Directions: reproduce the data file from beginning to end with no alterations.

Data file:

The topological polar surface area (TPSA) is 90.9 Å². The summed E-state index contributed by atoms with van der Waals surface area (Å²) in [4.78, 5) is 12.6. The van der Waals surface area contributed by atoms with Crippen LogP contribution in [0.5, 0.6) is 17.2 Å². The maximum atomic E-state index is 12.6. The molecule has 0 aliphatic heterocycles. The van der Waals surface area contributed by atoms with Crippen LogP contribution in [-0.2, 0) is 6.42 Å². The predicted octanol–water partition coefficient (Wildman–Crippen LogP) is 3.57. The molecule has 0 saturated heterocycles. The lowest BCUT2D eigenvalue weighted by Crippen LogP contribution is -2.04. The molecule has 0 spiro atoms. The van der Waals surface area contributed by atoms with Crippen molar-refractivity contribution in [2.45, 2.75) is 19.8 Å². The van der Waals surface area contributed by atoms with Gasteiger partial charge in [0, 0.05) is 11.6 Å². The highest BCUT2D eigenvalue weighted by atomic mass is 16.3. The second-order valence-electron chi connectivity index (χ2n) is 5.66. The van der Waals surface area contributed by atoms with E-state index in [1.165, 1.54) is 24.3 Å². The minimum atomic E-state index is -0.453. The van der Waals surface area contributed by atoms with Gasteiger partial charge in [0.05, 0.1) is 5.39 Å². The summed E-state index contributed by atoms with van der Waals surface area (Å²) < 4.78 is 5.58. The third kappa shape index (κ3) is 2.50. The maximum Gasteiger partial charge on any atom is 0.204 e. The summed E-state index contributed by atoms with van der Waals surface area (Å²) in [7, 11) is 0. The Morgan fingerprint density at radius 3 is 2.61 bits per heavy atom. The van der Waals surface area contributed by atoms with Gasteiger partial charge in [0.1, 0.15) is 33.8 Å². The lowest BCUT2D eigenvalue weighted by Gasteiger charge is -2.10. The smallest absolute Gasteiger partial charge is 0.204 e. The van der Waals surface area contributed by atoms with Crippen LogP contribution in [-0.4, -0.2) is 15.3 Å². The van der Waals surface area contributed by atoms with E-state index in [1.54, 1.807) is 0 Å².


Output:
The topological polar surface area (TPSA) is 90.9 Å². The summed E-state index contributed by atoms with van der Waals surface area (Å²) in [4.78, 5) is 12.6. The van der Waals surface area contributed by atoms with Crippen LogP contribution in [0.5, 0.6) is 17.2 Å². The maximum atomic E-state index is 12.6. The molecule has 0 aliphatic heterocycles. The van der Waals surface area contributed by atoms with Crippen LogP contribution in [-0.2, 0) is 6.42 Å². The predicted octanol–water partition coefficient (Wildman–Crippen LogP) is 3.57. The molecule has 0 saturated heterocycles. The lowest BCUT2D eigenvalue weighted by Crippen LogP contribution is -2.04. The molecule has 0 spiro atoms. The van der Waals surface area contributed by atoms with Crippen molar-refractivity contribution in [2.45, 2.75) is 19.8 Å². The van der Waals surface area contributed by atoms with Gasteiger partial charge in [0, 0.05) is 11.6 Å². The highest BCUT2D eigenvalue weighted by atomic mass is 16.3. The second-order valence-electron chi connectivity index (χ2n) is 5.66. The van der Waals surface area contributed by atoms with E-state index in [1.165, 1.54) is 24.3 Å². The minimum atomic E-state index is -0.453. The van der Waals surface area contributed by atoms with Gasteiger partial charge in [0.05, 0.1) is 5.39 Å². The summed E-state index contributed by atoms with van der Waals surface area (Å²) < 4.78 is 5.58. The third kappa shape index (κ3) is 2.50. The maximum Gasteiger partial charge on any atom is 0.204 e. The summed E-state index contributed by atoms with van der Waals surface area (Å²) in [7, 11) is 0. The Morgan fingerprint density at radius 3 is 2.61 bits per heavy atom. The van der Waals surface area contributed by atoms with Gasteiger partial charge in [0.1, 0.15) is 33.8 Å². The lowest BCUT2D eigenvalue weighted by Gasteiger charge is -2.10. The smallest absolute Gasteiger partial charge is 0.204 e. The van der Waals surface area contributed by atoms with Crippen LogP contribution in [-0.4, -0.2) is 15.3 Å². The van der Waals surface area contributed by atoms with E-state index in [1.54, 1.807) is 0 Å².